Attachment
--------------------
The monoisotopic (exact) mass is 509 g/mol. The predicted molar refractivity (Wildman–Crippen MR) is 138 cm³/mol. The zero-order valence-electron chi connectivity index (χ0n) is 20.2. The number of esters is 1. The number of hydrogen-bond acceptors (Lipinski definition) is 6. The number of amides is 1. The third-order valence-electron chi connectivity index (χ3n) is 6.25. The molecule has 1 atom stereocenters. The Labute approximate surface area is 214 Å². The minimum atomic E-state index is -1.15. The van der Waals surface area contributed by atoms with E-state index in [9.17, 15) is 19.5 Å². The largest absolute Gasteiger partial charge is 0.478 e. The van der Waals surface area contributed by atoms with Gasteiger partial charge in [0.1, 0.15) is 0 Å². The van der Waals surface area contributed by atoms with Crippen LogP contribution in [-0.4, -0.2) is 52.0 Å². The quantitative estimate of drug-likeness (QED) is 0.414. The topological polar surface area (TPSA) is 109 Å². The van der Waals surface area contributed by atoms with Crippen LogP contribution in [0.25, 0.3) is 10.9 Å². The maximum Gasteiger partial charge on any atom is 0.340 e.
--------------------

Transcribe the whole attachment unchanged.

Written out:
The monoisotopic (exact) mass is 509 g/mol. The predicted molar refractivity (Wildman–Crippen MR) is 138 cm³/mol. The zero-order valence-electron chi connectivity index (χ0n) is 20.2. The number of esters is 1. The number of hydrogen-bond acceptors (Lipinski definition) is 6. The number of amides is 1. The third-order valence-electron chi connectivity index (χ3n) is 6.25. The molecule has 1 atom stereocenters. The Labute approximate surface area is 214 Å². The minimum atomic E-state index is -1.15. The van der Waals surface area contributed by atoms with E-state index in [9.17, 15) is 19.5 Å². The largest absolute Gasteiger partial charge is 0.478 e. The van der Waals surface area contributed by atoms with Gasteiger partial charge in [0.1, 0.15) is 0 Å². The van der Waals surface area contributed by atoms with Crippen LogP contribution in [-0.4, -0.2) is 52.0 Å². The quantitative estimate of drug-likeness (QED) is 0.414. The topological polar surface area (TPSA) is 109 Å². The van der Waals surface area contributed by atoms with Crippen LogP contribution in [0.25, 0.3) is 10.9 Å². The maximum Gasteiger partial charge on any atom is 0.340 e.